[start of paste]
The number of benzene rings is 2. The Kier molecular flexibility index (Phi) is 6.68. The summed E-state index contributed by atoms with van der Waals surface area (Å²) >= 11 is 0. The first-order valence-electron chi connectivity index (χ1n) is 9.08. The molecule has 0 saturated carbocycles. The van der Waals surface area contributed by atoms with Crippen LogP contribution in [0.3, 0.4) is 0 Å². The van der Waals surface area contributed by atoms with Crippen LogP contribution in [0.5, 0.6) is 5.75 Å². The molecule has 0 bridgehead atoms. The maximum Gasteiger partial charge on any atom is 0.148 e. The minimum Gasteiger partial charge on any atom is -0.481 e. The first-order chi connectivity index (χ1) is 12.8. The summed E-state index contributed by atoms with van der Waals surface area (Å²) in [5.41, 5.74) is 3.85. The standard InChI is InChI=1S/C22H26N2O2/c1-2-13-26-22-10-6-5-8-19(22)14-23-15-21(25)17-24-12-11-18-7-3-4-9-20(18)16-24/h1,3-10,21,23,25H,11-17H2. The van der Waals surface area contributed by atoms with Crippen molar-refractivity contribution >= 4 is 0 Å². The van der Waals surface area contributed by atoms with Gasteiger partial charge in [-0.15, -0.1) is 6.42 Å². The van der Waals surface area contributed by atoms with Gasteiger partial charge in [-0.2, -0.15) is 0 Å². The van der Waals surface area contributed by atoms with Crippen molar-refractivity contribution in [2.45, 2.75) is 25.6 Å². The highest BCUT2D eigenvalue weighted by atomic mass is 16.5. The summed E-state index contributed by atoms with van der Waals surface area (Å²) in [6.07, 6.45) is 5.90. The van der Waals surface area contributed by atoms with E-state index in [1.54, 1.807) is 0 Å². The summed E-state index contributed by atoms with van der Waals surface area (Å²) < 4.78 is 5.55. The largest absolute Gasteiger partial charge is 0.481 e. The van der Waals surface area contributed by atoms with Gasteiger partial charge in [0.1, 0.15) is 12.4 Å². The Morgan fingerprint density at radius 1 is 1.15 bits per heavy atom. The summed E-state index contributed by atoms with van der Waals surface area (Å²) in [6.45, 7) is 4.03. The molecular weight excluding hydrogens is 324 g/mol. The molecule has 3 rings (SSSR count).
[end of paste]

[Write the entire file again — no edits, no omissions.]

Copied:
The number of benzene rings is 2. The Kier molecular flexibility index (Phi) is 6.68. The summed E-state index contributed by atoms with van der Waals surface area (Å²) >= 11 is 0. The first-order valence-electron chi connectivity index (χ1n) is 9.08. The molecule has 0 saturated carbocycles. The van der Waals surface area contributed by atoms with Crippen LogP contribution in [0.3, 0.4) is 0 Å². The van der Waals surface area contributed by atoms with Crippen LogP contribution in [0.5, 0.6) is 5.75 Å². The molecule has 0 bridgehead atoms. The maximum Gasteiger partial charge on any atom is 0.148 e. The minimum Gasteiger partial charge on any atom is -0.481 e. The first-order chi connectivity index (χ1) is 12.8. The summed E-state index contributed by atoms with van der Waals surface area (Å²) in [5.41, 5.74) is 3.85. The standard InChI is InChI=1S/C22H26N2O2/c1-2-13-26-22-10-6-5-8-19(22)14-23-15-21(25)17-24-12-11-18-7-3-4-9-20(18)16-24/h1,3-10,21,23,25H,11-17H2. The van der Waals surface area contributed by atoms with Crippen molar-refractivity contribution >= 4 is 0 Å². The van der Waals surface area contributed by atoms with Gasteiger partial charge in [-0.15, -0.1) is 6.42 Å². The van der Waals surface area contributed by atoms with Gasteiger partial charge in [-0.2, -0.15) is 0 Å². The van der Waals surface area contributed by atoms with Crippen molar-refractivity contribution in [2.45, 2.75) is 25.6 Å². The highest BCUT2D eigenvalue weighted by atomic mass is 16.5. The summed E-state index contributed by atoms with van der Waals surface area (Å²) in [6.07, 6.45) is 5.90. The van der Waals surface area contributed by atoms with E-state index in [1.54, 1.807) is 0 Å². The summed E-state index contributed by atoms with van der Waals surface area (Å²) < 4.78 is 5.55. The largest absolute Gasteiger partial charge is 0.481 e. The van der Waals surface area contributed by atoms with Gasteiger partial charge in [0.1, 0.15) is 12.4 Å². The Morgan fingerprint density at radius 1 is 1.15 bits per heavy atom. The summed E-state index contributed by atoms with van der Waals surface area (Å²) in [6.45, 7) is 4.03. The molecular weight excluding hydrogens is 324 g/mol. The molecule has 3 rings (SSSR count).